In Fighting the Technology Status Quo, Lina Khan Unwittingly Calcifies It
(AP Photo/Eric Risberg, File)
In Fighting the Technology Status Quo, Lina Khan Unwittingly Calcifies It
(AP Photo/Eric Risberg, File)
Story Stream
recent articles

At the dawn of the 20th century it was said that cars were rarer than millionaires. And millionaires were, of course, very rare.

Thinking about cars, how fortunate it was that at least they existed. Better yet, how very fortunate that the ones in existences carried enormous price tags. What a brilliant market signal. A crucial one. That a small sliver of the most elite of elites could claim ownership of an automobile signaled a car-abundant future. Think about it.

Someone’s got to establish worth for luxuries, and the wildly rich do this for us every day. Acting as “venture buyers,” what they uniquely use and own on the way to greater comfort, health or betterment acts as a lure for entrepreneurs. They know great wealth will be their reward if they can mass produce what vanishingly few own.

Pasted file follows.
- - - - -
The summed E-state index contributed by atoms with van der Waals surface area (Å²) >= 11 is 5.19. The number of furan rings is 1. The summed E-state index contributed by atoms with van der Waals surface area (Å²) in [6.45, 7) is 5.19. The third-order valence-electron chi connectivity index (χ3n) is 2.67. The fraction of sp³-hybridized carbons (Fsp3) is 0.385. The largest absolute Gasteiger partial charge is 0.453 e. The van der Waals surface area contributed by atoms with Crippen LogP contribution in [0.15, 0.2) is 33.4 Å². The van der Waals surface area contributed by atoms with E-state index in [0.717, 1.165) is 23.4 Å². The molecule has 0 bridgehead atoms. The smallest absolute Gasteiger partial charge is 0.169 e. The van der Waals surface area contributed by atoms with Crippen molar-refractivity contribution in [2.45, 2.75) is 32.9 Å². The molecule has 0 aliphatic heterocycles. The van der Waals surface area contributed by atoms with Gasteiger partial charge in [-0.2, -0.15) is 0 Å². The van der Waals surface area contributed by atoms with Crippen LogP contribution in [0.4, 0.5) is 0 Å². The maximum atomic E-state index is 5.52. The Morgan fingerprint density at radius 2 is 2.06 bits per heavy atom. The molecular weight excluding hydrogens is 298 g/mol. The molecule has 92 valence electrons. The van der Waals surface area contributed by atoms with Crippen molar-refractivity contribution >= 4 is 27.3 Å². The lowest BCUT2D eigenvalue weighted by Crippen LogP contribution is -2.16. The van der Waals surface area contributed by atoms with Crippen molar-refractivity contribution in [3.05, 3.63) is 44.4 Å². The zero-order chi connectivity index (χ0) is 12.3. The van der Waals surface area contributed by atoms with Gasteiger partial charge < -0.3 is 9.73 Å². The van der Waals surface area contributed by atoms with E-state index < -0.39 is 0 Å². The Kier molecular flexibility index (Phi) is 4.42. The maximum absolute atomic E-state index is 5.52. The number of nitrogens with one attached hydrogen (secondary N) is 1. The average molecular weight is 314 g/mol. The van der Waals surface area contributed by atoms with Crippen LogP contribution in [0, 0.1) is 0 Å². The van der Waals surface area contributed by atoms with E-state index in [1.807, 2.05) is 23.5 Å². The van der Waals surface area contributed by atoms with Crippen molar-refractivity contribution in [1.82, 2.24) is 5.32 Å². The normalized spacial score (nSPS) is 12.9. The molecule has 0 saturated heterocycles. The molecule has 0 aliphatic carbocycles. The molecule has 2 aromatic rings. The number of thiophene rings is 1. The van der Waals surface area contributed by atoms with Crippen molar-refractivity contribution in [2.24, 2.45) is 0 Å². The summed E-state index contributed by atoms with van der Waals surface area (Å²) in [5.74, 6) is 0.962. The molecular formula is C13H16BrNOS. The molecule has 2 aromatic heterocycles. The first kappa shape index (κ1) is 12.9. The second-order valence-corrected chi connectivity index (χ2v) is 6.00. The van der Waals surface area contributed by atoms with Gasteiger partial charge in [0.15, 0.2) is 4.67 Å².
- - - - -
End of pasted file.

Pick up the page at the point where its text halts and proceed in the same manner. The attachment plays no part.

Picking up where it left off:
All of this is worth keeping in mind as FTC Chairwoman Lina Khan works to make her mark at the federal bureaucracy. Khan’s goal is to kneecap businesses in pursuit of their own betterment.

Most recently Khan’s FTC sued to put a barrier in place of Meta’s (Facebook) acquisition of technology company Within. The VR darling can lay claim to “Supernatural,” which is a very popular workout game.

The expressed reasoning from the FTC is that the “lessening of competition” that would allegedly spring from the acquisition “may result in reduced innovation, quality, and choice,” and that “Meta would be one step closer to its ultimate goal of owning the entire ‘Metaverse.’” It’s hard to know where to begin.